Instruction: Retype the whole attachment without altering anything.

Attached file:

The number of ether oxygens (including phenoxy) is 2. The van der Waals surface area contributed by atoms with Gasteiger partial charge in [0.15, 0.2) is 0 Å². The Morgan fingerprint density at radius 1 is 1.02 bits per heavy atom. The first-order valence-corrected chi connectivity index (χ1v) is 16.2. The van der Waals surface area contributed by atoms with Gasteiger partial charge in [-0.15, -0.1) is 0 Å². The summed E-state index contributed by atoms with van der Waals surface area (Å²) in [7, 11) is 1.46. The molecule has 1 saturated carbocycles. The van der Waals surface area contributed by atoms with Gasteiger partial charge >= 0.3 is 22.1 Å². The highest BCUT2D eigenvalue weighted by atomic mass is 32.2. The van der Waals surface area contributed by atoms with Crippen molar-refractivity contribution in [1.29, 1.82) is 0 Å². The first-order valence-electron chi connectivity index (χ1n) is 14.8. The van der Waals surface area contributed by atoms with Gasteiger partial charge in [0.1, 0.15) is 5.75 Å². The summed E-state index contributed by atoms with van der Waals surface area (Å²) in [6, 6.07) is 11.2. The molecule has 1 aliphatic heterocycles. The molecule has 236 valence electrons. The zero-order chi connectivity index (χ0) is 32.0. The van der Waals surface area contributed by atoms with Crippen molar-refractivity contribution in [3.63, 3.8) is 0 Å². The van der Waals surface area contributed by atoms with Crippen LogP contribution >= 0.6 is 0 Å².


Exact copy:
The number of ether oxygens (including phenoxy) is 2. The van der Waals surface area contributed by atoms with Gasteiger partial charge in [0.15, 0.2) is 0 Å². The Morgan fingerprint density at radius 1 is 1.02 bits per heavy atom. The first-order valence-corrected chi connectivity index (χ1v) is 16.2. The van der Waals surface area contributed by atoms with Gasteiger partial charge in [-0.15, -0.1) is 0 Å². The summed E-state index contributed by atoms with van der Waals surface area (Å²) in [7, 11) is 1.46. The molecule has 1 saturated carbocycles. The van der Waals surface area contributed by atoms with Gasteiger partial charge >= 0.3 is 22.1 Å². The highest BCUT2D eigenvalue weighted by atomic mass is 32.2. The van der Waals surface area contributed by atoms with Crippen molar-refractivity contribution in [1.29, 1.82) is 0 Å². The first-order valence-electron chi connectivity index (χ1n) is 14.8. The van der Waals surface area contributed by atoms with Gasteiger partial charge in [0.1, 0.15) is 5.75 Å². The summed E-state index contributed by atoms with van der Waals surface area (Å²) in [6, 6.07) is 11.2. The molecule has 1 aliphatic heterocycles. The molecule has 236 valence electrons. The zero-order chi connectivity index (χ0) is 32.0. The van der Waals surface area contributed by atoms with Crippen molar-refractivity contribution in [3.63, 3.8) is 0 Å². The van der Waals surface area contributed by atoms with Crippen LogP contribution >= 0.6 is 0 Å².